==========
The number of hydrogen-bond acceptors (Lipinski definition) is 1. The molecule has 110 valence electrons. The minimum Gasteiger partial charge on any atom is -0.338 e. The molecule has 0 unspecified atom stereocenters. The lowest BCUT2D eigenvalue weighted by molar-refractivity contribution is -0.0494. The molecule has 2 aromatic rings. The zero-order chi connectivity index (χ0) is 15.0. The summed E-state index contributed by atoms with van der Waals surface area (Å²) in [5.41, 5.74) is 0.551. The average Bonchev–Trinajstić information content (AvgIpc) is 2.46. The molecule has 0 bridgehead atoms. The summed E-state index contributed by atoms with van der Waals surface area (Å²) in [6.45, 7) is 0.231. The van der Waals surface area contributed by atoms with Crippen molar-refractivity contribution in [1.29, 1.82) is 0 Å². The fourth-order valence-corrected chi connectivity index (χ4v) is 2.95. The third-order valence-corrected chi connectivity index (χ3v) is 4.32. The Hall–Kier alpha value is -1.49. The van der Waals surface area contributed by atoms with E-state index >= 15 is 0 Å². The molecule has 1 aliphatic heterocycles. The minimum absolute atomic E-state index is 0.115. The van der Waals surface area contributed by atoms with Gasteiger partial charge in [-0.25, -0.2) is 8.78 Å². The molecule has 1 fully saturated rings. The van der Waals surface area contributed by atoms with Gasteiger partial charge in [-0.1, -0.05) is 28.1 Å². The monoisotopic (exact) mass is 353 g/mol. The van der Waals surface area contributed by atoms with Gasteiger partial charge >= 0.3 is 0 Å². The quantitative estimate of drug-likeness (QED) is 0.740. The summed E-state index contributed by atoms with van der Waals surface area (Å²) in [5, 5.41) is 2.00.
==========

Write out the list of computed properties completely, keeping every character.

The number of hydrogen-bond acceptors (Lipinski definition) is 1. The molecule has 110 valence electrons. The minimum Gasteiger partial charge on any atom is -0.338 e. The molecule has 0 unspecified atom stereocenters. The lowest BCUT2D eigenvalue weighted by molar-refractivity contribution is -0.0494. The molecule has 2 aromatic rings. The zero-order chi connectivity index (χ0) is 15.0. The summed E-state index contributed by atoms with van der Waals surface area (Å²) in [5.41, 5.74) is 0.551. The average Bonchev–Trinajstić information content (AvgIpc) is 2.46. The molecule has 0 bridgehead atoms. The summed E-state index contributed by atoms with van der Waals surface area (Å²) in [6.45, 7) is 0.231. The van der Waals surface area contributed by atoms with Crippen molar-refractivity contribution in [1.29, 1.82) is 0 Å². The fourth-order valence-corrected chi connectivity index (χ4v) is 2.95. The third-order valence-corrected chi connectivity index (χ3v) is 4.32. The Hall–Kier alpha value is -1.49. The van der Waals surface area contributed by atoms with E-state index >= 15 is 0 Å². The molecule has 1 aliphatic heterocycles. The minimum absolute atomic E-state index is 0.115. The van der Waals surface area contributed by atoms with Gasteiger partial charge in [-0.25, -0.2) is 8.78 Å². The molecule has 1 fully saturated rings. The van der Waals surface area contributed by atoms with Gasteiger partial charge in [-0.1, -0.05) is 28.1 Å². The monoisotopic (exact) mass is 353 g/mol. The van der Waals surface area contributed by atoms with Gasteiger partial charge >= 0.3 is 0 Å². The quantitative estimate of drug-likeness (QED) is 0.740. The summed E-state index contributed by atoms with van der Waals surface area (Å²) in [5, 5.41) is 2.00.